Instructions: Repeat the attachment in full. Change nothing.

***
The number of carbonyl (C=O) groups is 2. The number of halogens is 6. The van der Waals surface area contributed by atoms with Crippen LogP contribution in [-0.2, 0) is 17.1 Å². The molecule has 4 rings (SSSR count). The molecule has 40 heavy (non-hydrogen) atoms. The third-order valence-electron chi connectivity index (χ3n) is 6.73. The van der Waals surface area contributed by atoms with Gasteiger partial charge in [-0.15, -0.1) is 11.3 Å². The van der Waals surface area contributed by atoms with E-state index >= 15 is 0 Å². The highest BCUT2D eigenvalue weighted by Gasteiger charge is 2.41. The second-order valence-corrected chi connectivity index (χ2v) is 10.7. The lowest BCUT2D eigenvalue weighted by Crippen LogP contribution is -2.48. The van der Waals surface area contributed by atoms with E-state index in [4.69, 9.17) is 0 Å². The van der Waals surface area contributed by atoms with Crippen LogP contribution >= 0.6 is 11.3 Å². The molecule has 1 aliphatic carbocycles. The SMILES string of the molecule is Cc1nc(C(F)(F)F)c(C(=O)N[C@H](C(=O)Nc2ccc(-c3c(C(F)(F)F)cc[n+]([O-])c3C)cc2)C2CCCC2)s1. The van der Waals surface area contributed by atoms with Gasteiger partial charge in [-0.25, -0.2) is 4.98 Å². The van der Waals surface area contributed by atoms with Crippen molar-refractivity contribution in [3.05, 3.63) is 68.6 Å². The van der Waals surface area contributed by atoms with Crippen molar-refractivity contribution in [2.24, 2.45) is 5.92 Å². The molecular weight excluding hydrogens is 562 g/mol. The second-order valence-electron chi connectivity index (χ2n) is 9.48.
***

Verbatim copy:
The number of carbonyl (C=O) groups is 2. The number of halogens is 6. The van der Waals surface area contributed by atoms with Crippen LogP contribution in [-0.2, 0) is 17.1 Å². The molecule has 4 rings (SSSR count). The molecule has 40 heavy (non-hydrogen) atoms. The third-order valence-electron chi connectivity index (χ3n) is 6.73. The van der Waals surface area contributed by atoms with Gasteiger partial charge in [-0.15, -0.1) is 11.3 Å². The van der Waals surface area contributed by atoms with E-state index >= 15 is 0 Å². The highest BCUT2D eigenvalue weighted by Gasteiger charge is 2.41. The second-order valence-corrected chi connectivity index (χ2v) is 10.7. The lowest BCUT2D eigenvalue weighted by Crippen LogP contribution is -2.48. The van der Waals surface area contributed by atoms with E-state index in [4.69, 9.17) is 0 Å². The van der Waals surface area contributed by atoms with Crippen LogP contribution >= 0.6 is 11.3 Å². The molecule has 1 aliphatic carbocycles. The SMILES string of the molecule is Cc1nc(C(F)(F)F)c(C(=O)N[C@H](C(=O)Nc2ccc(-c3c(C(F)(F)F)cc[n+]([O-])c3C)cc2)C2CCCC2)s1. The van der Waals surface area contributed by atoms with Gasteiger partial charge in [-0.25, -0.2) is 4.98 Å². The van der Waals surface area contributed by atoms with Crippen molar-refractivity contribution in [3.05, 3.63) is 68.6 Å². The van der Waals surface area contributed by atoms with Crippen molar-refractivity contribution in [2.24, 2.45) is 5.92 Å². The molecular weight excluding hydrogens is 562 g/mol. The second-order valence-electron chi connectivity index (χ2n) is 9.48.